Obama offers prayers to families of deadly mine blast victims

The blast in a West Virginia mine on Monday killed 25 and left four people missing. It is considered the worst U.S. mining disaster in over 20 years.

"I want to send my deepest condolences and my thoughts and prayers to the families of the workers who lost their lives in an explosion at a West Virginia mine yesterday," Obama said at the White House Easter prayer breakfast.

"I'd ask the faithful gathered here to pray for the souls who have been lost ... May they rest in peace and may their families find comfort in the days ahead."

Obama's remarks come after he called West Virginia Gov. Joe ManchinJoe ManchinNew Guccifer 2.0 dump highlights ‘wobbly Dems’ on Iran deal Senate Dems introduce Iran sanctions extension Overnight Finance: Senate punts on Zika funding | House panel clears final spending bill | Biz groups press Treasury on tax rules | Obama trade rep confident Pacific deal passes this year MORE (D) Monday night to offer federal assistance for the rescue effort. The president repeated that pledge Tuesday morning, but did not offer specifics.

Rescue workers are continuing to search for the four missing miners, but have been unable to conduct a thorough search because of poisonous gases surrounding the site.

House Education and Labor Committee Chairman George Miller (D-Calif.) has dispatched two investigators from his panel to the scene. The committee has jurisdiction over the U.S. Mine Safety and Health Administration.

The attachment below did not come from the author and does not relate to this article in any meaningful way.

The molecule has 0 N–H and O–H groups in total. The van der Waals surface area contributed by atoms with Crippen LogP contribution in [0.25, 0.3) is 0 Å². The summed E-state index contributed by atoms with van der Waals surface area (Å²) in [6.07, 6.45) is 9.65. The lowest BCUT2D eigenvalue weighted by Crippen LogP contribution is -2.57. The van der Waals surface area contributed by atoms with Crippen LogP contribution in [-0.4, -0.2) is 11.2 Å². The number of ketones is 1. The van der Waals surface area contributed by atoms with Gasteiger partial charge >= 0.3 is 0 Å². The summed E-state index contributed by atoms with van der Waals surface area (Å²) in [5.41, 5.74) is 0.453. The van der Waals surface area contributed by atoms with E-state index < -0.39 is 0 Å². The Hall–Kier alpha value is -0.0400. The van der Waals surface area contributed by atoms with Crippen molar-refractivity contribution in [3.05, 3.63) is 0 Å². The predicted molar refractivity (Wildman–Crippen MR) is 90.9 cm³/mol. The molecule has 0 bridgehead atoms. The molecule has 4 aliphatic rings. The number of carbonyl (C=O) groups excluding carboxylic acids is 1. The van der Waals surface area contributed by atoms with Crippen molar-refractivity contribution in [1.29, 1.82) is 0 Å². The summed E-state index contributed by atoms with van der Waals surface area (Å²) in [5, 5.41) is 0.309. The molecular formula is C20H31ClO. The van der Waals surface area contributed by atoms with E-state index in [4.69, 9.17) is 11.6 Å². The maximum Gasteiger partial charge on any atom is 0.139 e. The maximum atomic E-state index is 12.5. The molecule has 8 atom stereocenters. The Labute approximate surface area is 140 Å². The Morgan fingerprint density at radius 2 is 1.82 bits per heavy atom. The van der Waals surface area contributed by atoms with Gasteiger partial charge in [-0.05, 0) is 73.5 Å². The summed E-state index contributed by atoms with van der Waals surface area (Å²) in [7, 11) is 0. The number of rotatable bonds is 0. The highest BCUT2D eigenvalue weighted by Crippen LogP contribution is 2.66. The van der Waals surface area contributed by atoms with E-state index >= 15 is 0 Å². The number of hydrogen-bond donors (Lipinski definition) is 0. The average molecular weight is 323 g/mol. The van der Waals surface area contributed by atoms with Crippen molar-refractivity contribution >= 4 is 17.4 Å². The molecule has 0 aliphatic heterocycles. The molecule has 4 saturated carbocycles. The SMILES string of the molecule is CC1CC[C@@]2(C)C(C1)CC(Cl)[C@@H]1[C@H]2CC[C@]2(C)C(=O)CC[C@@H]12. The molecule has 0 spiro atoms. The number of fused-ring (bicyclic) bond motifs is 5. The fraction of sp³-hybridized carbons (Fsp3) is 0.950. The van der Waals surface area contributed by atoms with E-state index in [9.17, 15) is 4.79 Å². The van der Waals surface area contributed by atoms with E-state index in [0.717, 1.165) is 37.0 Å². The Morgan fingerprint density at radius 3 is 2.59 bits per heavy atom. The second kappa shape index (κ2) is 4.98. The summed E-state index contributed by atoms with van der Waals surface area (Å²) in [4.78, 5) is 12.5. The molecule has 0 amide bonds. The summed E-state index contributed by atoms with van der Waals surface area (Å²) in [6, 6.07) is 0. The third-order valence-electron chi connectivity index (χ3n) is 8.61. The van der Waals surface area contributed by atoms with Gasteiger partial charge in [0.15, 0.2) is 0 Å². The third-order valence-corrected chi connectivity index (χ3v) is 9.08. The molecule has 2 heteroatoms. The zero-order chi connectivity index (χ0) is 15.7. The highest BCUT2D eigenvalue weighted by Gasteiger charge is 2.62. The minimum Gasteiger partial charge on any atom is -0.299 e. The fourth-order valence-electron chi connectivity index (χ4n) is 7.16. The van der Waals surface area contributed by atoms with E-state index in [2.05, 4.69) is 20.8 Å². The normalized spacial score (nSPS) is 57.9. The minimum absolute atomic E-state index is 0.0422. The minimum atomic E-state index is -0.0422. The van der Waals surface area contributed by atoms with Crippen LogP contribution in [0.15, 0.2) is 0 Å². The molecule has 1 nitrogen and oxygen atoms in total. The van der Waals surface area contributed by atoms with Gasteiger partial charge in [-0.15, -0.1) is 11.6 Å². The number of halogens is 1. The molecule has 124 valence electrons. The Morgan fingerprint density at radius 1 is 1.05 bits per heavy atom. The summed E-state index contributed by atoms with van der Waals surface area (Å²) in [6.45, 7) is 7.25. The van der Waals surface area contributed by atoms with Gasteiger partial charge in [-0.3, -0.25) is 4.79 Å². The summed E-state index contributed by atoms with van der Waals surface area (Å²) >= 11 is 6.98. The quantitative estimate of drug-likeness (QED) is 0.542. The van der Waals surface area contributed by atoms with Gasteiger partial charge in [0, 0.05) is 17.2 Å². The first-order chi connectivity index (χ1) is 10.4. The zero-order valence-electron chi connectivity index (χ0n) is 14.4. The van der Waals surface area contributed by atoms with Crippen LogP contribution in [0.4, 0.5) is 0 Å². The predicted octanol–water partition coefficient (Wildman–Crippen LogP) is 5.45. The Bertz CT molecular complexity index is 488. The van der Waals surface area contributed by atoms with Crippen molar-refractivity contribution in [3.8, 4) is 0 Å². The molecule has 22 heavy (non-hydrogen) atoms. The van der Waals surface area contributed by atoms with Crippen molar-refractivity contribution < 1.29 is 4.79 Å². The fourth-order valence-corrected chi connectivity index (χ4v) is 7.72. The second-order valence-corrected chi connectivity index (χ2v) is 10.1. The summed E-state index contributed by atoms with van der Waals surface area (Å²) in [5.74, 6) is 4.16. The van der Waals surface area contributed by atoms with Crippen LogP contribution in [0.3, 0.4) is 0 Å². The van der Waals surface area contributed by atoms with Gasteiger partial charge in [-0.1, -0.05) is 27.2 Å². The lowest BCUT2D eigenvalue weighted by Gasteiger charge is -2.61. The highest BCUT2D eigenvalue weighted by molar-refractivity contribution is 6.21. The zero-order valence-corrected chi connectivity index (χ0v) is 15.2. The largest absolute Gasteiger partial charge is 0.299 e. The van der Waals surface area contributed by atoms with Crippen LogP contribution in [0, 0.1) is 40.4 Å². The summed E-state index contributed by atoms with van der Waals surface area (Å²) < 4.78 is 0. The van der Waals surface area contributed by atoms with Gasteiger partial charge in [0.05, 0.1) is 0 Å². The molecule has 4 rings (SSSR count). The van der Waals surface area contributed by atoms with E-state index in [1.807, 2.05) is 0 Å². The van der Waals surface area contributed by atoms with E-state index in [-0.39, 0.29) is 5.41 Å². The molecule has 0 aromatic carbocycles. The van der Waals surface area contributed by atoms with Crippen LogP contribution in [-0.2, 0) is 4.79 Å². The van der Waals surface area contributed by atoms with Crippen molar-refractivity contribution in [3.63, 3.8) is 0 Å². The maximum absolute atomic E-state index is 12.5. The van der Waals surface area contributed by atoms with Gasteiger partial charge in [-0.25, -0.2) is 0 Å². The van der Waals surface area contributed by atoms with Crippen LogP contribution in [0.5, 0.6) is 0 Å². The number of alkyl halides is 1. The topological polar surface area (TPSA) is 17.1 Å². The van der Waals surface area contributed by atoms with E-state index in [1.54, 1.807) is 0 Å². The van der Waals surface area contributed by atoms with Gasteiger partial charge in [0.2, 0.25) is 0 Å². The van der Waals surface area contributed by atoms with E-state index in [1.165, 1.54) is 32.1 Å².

West Virginia's junior senator, Jay RockefellerJay RockefellerLobbying world Overnight Tech: Senators place holds on FCC commissioner Overnight Tech: Senate panel to vote on Dem FCC commissioner MORE (D), also issued a statement Tuesday to mourn the victims of the blast. 

Rockefeller said that he is working "to get as much information as possible and I am doing all I can to help make sure all resources are made available for this rescue effort."

Manchin, who was returning to his state from Florida on Tuesday, said in a CNN interview Monday night that the rescue operation and ensuing investigation are still being pieced together.

"We take — we take the lead on this, basically, because working with the state, we're there continuously working with the feds," he said. "But we want to come into agreement on how this rescue operation — they work together and they also work with the mine, the mine owners and the mine operators, because they know that mine."

Cross-posted to the Briefing Room